b. True, souls are more like Forms than bodies are. But it doesn't follow that souls are more likely to

resemble Forms in ALL ways. A marble statue of a man is more like a real human being than an

unworked granite boulder is. But it doesn't follow that a marble statue of a man is more likely to

start to recite the Iliad than an unworked granite boulder is. They are both equally unlikely to start to

recite the Iliad.

c. A person's soul may have existed before the person was born and may even have been associated

with other bodies. But it doesn't follow that the person's soul will continue to exist forever. Just as a

person wears out many cloaks but eventually dies and never gets another cloak, the soul may wear

out many bodies but eventually cease to exist and become attached to no further bodies.

d. None of the above. (Simmias or Cebes raise all three of the above objections.)


34. After Simmias and Cebes raise their objections, Socrates replies. Which of the following is not one of the

replies that Socrates gives?

a. Given that knowledge is recollection, our souls existed before our births. But the attunement of a

musical instrument cannot exist before that instrument does. So a person's soul cannot be anything

like the attunement of his/her body's parts.

b. The soul directs the body and its parts, but the attunement of a musical instrument does not direct

that instrument or its parts? rather it is directed by the instrument and its parts.

c. Attunements come in degrees, but souls do not.

d. All of the above. (Socrates does not give any of the above replies.)


35. Consider the following passage.

'So the soul will never admit the opposite of that which it brings along, as we agree from what has

been said?'

This sentence is a part of Socrates's presentation of what we, in lecture, have been calling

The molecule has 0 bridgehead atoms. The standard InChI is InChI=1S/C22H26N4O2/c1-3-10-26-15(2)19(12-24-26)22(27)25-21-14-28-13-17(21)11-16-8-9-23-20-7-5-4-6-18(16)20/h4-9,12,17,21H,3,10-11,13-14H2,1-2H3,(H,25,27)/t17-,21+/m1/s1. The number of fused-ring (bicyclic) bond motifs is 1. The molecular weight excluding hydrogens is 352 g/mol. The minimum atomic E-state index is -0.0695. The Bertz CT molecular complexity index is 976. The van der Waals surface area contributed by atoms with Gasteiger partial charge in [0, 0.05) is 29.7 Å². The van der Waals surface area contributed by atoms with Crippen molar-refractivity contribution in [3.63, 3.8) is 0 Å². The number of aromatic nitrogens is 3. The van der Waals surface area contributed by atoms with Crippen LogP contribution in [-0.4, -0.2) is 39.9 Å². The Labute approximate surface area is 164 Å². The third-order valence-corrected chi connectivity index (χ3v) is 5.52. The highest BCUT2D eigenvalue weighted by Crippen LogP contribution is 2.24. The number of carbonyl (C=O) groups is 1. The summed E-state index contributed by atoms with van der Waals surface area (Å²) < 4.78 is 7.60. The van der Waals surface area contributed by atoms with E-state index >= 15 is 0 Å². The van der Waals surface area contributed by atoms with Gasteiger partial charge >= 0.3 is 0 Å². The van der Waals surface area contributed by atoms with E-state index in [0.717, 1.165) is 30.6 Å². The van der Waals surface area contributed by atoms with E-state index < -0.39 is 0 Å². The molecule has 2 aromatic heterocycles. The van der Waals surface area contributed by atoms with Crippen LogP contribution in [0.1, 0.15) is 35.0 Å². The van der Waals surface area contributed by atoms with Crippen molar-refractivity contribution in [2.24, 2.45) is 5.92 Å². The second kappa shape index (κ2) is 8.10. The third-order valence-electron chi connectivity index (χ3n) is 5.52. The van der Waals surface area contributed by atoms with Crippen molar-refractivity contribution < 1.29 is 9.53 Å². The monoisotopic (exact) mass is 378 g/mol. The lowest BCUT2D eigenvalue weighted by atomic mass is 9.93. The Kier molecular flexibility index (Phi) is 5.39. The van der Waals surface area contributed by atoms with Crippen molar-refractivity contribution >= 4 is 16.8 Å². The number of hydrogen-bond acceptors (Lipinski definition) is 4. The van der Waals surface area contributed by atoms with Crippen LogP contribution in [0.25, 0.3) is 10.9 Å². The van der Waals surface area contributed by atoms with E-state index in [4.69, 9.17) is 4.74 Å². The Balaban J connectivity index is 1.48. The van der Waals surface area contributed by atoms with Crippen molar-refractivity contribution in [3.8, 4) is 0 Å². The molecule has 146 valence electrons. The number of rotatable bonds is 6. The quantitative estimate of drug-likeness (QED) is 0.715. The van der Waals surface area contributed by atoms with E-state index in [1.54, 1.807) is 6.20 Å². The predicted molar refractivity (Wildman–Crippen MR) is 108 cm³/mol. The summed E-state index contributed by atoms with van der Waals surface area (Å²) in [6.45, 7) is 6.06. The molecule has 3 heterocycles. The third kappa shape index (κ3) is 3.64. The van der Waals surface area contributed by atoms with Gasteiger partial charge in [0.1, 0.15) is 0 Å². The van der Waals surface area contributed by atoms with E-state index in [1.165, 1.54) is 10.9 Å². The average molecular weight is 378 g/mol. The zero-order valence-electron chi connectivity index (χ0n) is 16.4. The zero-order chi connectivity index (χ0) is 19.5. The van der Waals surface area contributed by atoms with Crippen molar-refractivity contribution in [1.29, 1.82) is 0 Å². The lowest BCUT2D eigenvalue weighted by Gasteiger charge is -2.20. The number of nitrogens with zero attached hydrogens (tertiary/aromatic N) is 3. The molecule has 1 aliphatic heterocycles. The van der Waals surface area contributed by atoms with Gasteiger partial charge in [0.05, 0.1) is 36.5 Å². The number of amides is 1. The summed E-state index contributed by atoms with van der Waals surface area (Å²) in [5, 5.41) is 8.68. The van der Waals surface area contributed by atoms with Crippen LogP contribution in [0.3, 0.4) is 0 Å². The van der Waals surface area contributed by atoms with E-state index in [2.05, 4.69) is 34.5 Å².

a. The Cyclical Argument.

b. The Argument from Recollection.

c. The Affinity Argument.

d. The Argument from the Form of Life.

e. The Argument from Opposites.


36. Consider the following passage.

'Let us examine whether those that have an opposite must necessarily come to be from their opposite

and from nowhere else, as for example when something comes to be larger it must necessarily

become larger from having been smaller before.'

This sentence is a part of Socrates's presentation of what we, in lecture, have been calling

a. The Cyclical Argument.

b. The Argument from Recollection.

c. The Affinity Argument.

d. The Argument from the Form of Life.

e. The Argument from Opposites.


37. Consider the following passage.

'Consider, he said, whether this is the case: we say that there is something that is equal. I do not

mean a stick equal to a stick or a stone to a stone, or anything of that kind, but something else

beyond all these, the Equal itself. Shall we say it exists or not?'

This is a part of Socrates's presentation of what we, in lecture, have been calling

a. The Cyclical Argument.

b. The Argument from Recollection.

c. The Affinity Argument.

d. The Argument from the Form of Life.

e. The Argument from Opposites.


38. Consider the following passage.

'Consider then, Cebes, whether it follows from all that has been said that the soul is most like the

divine, deathless, intelligible, uniform, indissoluble, always the same as itself, whereas the body is

most like that which is human, mortal, multiform, unintelligible, soluble and never consistently the

same.'

It is a part of Socrates's presentation of what we, in lecture, have been calling

a. The Cyclical Argument.

b. The Argument from Recollection.

c. The Affinity Argument.

d. The Argument from the Form of Life.

e. The Argument from Opposites.